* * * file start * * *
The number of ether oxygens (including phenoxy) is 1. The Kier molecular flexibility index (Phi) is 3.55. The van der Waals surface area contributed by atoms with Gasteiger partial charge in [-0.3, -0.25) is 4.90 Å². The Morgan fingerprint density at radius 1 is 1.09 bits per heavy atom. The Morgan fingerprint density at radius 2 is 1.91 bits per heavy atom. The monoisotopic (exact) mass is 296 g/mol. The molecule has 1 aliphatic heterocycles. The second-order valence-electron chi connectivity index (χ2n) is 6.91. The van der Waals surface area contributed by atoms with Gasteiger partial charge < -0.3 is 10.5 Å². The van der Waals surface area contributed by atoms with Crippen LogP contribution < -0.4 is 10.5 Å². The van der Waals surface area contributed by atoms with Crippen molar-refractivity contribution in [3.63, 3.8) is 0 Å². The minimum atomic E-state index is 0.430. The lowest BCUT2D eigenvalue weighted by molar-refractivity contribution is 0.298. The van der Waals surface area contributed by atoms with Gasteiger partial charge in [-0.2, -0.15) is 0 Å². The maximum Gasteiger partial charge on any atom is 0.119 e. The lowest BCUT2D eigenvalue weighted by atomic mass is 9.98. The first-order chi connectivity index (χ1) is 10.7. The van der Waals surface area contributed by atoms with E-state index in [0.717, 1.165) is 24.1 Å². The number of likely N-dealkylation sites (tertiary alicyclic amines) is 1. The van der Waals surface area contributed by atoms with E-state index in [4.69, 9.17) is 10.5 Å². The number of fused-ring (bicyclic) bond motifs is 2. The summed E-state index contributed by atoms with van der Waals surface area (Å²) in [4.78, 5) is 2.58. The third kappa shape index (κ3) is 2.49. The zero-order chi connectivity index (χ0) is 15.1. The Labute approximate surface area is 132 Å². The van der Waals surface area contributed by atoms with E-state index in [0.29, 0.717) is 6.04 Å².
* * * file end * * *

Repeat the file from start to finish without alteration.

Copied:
The number of ether oxygens (including phenoxy) is 1. The Kier molecular flexibility index (Phi) is 3.55. The van der Waals surface area contributed by atoms with Gasteiger partial charge in [-0.3, -0.25) is 4.90 Å². The Morgan fingerprint density at radius 1 is 1.09 bits per heavy atom. The Morgan fingerprint density at radius 2 is 1.91 bits per heavy atom. The monoisotopic (exact) mass is 296 g/mol. The molecule has 1 aliphatic heterocycles. The second-order valence-electron chi connectivity index (χ2n) is 6.91. The van der Waals surface area contributed by atoms with Gasteiger partial charge < -0.3 is 10.5 Å². The van der Waals surface area contributed by atoms with Crippen LogP contribution < -0.4 is 10.5 Å². The van der Waals surface area contributed by atoms with Crippen molar-refractivity contribution in [3.63, 3.8) is 0 Å². The minimum atomic E-state index is 0.430. The lowest BCUT2D eigenvalue weighted by molar-refractivity contribution is 0.298. The van der Waals surface area contributed by atoms with Gasteiger partial charge in [-0.2, -0.15) is 0 Å². The maximum Gasteiger partial charge on any atom is 0.119 e. The lowest BCUT2D eigenvalue weighted by atomic mass is 9.98. The first-order chi connectivity index (χ1) is 10.7. The van der Waals surface area contributed by atoms with E-state index in [0.717, 1.165) is 24.1 Å². The number of likely N-dealkylation sites (tertiary alicyclic amines) is 1. The van der Waals surface area contributed by atoms with E-state index in [4.69, 9.17) is 10.5 Å². The number of fused-ring (bicyclic) bond motifs is 2. The summed E-state index contributed by atoms with van der Waals surface area (Å²) in [4.78, 5) is 2.58. The third kappa shape index (κ3) is 2.49. The zero-order chi connectivity index (χ0) is 15.1. The Labute approximate surface area is 132 Å². The van der Waals surface area contributed by atoms with E-state index in [0.29, 0.717) is 6.04 Å².